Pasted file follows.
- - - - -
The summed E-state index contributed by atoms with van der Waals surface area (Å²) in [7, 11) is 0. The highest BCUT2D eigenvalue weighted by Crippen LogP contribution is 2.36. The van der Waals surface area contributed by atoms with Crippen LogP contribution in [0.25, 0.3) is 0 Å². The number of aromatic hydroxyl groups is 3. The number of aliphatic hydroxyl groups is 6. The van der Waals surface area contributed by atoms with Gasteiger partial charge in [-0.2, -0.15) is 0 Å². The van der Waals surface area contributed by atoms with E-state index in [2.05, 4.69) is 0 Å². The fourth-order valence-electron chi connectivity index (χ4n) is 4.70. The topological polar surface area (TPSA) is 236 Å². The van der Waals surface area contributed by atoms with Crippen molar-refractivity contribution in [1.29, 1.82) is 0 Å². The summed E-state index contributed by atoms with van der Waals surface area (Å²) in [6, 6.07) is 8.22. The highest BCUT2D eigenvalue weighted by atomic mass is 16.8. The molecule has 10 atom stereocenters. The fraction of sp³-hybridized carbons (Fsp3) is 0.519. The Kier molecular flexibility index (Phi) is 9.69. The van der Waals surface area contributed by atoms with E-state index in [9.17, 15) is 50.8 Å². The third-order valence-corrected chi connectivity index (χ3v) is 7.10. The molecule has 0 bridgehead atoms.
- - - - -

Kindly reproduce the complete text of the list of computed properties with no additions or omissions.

The summed E-state index contributed by atoms with van der Waals surface area (Å²) in [7, 11) is 0. The highest BCUT2D eigenvalue weighted by Crippen LogP contribution is 2.36. The van der Waals surface area contributed by atoms with Crippen LogP contribution in [0.25, 0.3) is 0 Å². The number of aromatic hydroxyl groups is 3. The number of aliphatic hydroxyl groups is 6. The van der Waals surface area contributed by atoms with Gasteiger partial charge in [-0.2, -0.15) is 0 Å². The van der Waals surface area contributed by atoms with E-state index in [2.05, 4.69) is 0 Å². The fourth-order valence-electron chi connectivity index (χ4n) is 4.70. The topological polar surface area (TPSA) is 236 Å². The van der Waals surface area contributed by atoms with Crippen molar-refractivity contribution in [1.29, 1.82) is 0 Å². The summed E-state index contributed by atoms with van der Waals surface area (Å²) in [6, 6.07) is 8.22. The highest BCUT2D eigenvalue weighted by atomic mass is 16.8. The molecule has 10 atom stereocenters. The fraction of sp³-hybridized carbons (Fsp3) is 0.519. The Kier molecular flexibility index (Phi) is 9.69. The van der Waals surface area contributed by atoms with E-state index in [9.17, 15) is 50.8 Å². The third-order valence-corrected chi connectivity index (χ3v) is 7.10. The molecule has 0 bridgehead atoms.